Tuesday, September 21, 2010

Christmas in September?

I went to Sainsbury's yesterday - I lead a very exciting life! - and as I walked down the aisles I saw Lindt chocolate Christmas decorations on sale. My first thought was: Christmas? Already? And my second thought was: Lindt chocolate :)) I was about to walk nobly by when I remembered how frustrating it was to go shopping for chocolate tree decorations in December last year and not find any. So I succumbed to temptation and bought a row of chocolate snowmen. It was, of course, a big mistake. This morning, half of them have already been eaten and I don't suppose the rest will last very long.

So in the same spirit I thought I would blog today about A Darcy Christmas, which is out next week (October 1). It's a collection of 3 novellas and my contribution is called Christmas Present.

When I was asked to write the novella I knew at once what I wanted to write about. I left Darcy and Elizabeth at the end of Mr Darcy's Diary with the suggestion that Elizabeth was pregnant, and as the following Christmas occurs nine months later, I think you can guess what happens!

I had such a lot of fun gathering together all my favourite characters for a large house party at Jane and Bingley's new estate. Lizzy and Darcy are there, as are Lizzy's family (minus Lydia). Lady Catherine and Mr Collins arrive unexpectedly, having been on their way north when they were cut off by heavy snow, and there are some new characters as well. But this is how it all starts:


It is a truth universally acknowledged, that a married man in possession of a good fortune, must be in want of an heir, and Mr Darcy of Pemberley, was soon to have that want satisfied. Elizabeth was expecting their first child and he looked at her with pride as she sat across the breakfast table from him, reading her mail. She opened another letter and her face broke into a smile.

‘Jane has had the baby!’ she said. ‘A boy!’
‘So Bingley is a father,’ said Darcy with evident pleasure.
‘And Jane is a mother. Oh, my dear Jane, how proud and pleased she must be. Bingley is besotted,’ said Elizabeth, returning to her letter. ‘Jane says she can scarcely persuade him to leave the nursery to eat and sleep. She adds, “and it is not to be wondered at, for little Charles is the most beautiful baby you have ever seen”.’ Elizabeth looked up at Darcy. ‘Jane would like us to stay with her for Christmas. She says she can wait no longer to show us the new baby, as well as the new house. I am sure I cannot wait to see them. I will give orders for the packing at once.’
‘No, we cannot go and see them just yet,’ said Darcy, looking at his wife’s full figure as she rose unsteadily to her feet. ‘You forget your condition.’
‘I never forget my condition,’ she said with a rueful smile, resting her hand on her rounded stomach.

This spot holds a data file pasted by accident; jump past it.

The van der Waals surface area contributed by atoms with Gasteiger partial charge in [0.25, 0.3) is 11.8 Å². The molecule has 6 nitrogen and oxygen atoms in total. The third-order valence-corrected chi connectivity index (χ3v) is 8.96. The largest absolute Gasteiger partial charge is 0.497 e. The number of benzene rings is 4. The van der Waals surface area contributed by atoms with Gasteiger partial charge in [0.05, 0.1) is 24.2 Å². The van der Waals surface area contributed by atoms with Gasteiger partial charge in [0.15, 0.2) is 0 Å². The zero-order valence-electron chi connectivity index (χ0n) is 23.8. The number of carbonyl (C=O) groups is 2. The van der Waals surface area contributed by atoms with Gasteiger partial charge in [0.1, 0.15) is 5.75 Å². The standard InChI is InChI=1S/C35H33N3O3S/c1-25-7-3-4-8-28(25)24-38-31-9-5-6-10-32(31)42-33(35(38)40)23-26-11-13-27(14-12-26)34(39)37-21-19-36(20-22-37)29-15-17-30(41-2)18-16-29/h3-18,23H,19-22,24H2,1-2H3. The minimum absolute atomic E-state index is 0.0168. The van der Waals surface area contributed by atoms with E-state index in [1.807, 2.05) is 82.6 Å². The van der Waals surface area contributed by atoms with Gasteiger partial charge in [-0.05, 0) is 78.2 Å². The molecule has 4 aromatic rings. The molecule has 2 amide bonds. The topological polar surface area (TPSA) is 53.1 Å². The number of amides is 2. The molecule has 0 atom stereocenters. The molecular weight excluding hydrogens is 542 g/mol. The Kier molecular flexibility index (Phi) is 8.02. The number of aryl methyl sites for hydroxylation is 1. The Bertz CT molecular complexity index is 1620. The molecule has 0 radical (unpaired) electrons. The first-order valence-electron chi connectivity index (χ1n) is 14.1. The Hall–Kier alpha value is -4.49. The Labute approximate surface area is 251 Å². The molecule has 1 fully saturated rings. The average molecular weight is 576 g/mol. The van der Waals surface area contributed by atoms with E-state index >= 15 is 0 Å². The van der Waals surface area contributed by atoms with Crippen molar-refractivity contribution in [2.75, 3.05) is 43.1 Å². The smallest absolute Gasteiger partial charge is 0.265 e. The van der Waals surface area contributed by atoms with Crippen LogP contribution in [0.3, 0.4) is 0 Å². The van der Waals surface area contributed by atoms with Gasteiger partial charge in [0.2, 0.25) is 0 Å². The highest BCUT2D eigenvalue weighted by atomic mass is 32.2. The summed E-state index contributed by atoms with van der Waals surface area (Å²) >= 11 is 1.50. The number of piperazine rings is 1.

‘We will wait a few weeks nevertheless,’ he said. ‘It will be better that way.’
‘What nonsense! I am perfectly able to climb into the carriage, and that is all I need to do,’ she said, laughing at him.
‘But you might have the baby on the way!’ he said.
‘And I might not,’ she replied.
‘We might be in a lonely spot, with no midwife to hand, and nothing but the coach to shelter you,’ he protested. ‘No hot water, no maids, no Mrs Reynolds. No, Lizzy, it will not do. I am sorry, my love, but I forbid it.’
Instead of meekly obeying her lord and master’s command, Lizzy’s eyes sparkled and she said, ‘Ah! I knew how it would be. When we were newly married, you would deny me nothing, but now that a year and more has passed you are showing your true colours and you expect me to obey you in everything!’

‘I doubt if you have ever obeyed anyone in your life,’ he returned, sitting back and looking at her with a smile playing about his lips.
‘No, indeed I have not, for I have a mind of my own and I like to use it,’ she said. ‘Otherwise, it might grow rusty with neglect.’
He laughed. But he was not to be so easily talked out of his fears.
‘Only consider —’
‘I have considered!’ she said. And then, more seriously, ‘Believe me, I have. I have scarcely ventured beyond the flower gardens these past few weeks and for the last sennight I have barely set foot out of the door, but I cannot do so forever. It is very wearing, and very tedious. Mama’s first child was three weeks late and if I am the same there will be plenty of time for us to go and see Jane’s baby, and still return to Pemberley before our baby is born. And besides, I want a family Christmas.’
‘Then let us invite your family here.’

‘No, it would not do,’ said Lizzy, sitting down again. ‘Jane and the baby cannot travel. Besides, it is already arranged that the family will visit Jane’s new residence, Lowlands Park. Jane’s housekeeper has been preparing for the event for weeks. The rooms have been aired, the larder stocked and the beds made up.’ She took pity on him and said, ‘Jane’s new house is not so very far away. If we leave Pemberley after lunch we will be there in time for dinner, scarcely time for anything to happen. I promise you, if I feel any twinges before we set out then we will delay the journey.’
‘And what if you feel a twinge when we are halfway to Jane’s?’
‘Then we will carry on our way and I will be well looked after as soon as we arrive.’ As he still looked dubious, she continued. ‘You know what the midwife said, ladies in my condition must be humoured, and my mind is made up.’

I loved writing it and I hope it will be a treat for Darcy fans everywhere this Christmas.

Amanda Grange

1 comment:

Jane Odiwe said...

It sounds wonderful, Amanda, I can't wait to read it!